Heligoland: An Island Sacrifice

At the end of the Napoleonic Wars, Britain acquired the tiny island of Heligoland in the North Sea. Ashley Cooper and Stephen Cooper describe how, as the European rivalries shifted in the 19th century, it came to be used as a bargaining chip with Germany.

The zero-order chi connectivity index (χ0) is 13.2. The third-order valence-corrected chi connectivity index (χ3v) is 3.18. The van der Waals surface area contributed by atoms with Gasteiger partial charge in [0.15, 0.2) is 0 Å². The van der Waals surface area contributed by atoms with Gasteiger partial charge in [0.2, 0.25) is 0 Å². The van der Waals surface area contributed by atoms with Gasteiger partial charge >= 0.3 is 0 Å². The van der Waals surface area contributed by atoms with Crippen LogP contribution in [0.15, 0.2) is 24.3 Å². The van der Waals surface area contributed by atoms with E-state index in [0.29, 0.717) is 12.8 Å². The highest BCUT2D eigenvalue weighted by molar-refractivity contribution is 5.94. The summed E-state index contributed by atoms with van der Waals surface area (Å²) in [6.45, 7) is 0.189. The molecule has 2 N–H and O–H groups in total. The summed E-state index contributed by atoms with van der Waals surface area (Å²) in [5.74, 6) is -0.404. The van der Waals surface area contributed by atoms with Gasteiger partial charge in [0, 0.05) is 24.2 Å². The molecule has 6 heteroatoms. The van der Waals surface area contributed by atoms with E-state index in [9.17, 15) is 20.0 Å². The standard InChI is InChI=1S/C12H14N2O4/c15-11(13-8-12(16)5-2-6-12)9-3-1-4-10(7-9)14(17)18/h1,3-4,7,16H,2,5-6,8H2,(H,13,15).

A cartoon of 1814 satirising those whose activities were brought to an end by the Treaty of Kiel. Click on image to enlargeAugust 2014 will mark the centenary of the outbreak of the First World War and, on the 28th of that month, it will be a hundred years since the Battle of Heligoland Bight, the first naval battle of that war. It is less well known that January 14th, 2014 is also the bicentenary of the Treaty of Kiel, by which Britain acquired the North Sea island of Heligoland. The island continued to be part of the British Empire until 1890, when it became German, in a surprising surrender of sovereignty unusual for Victorian Britain.

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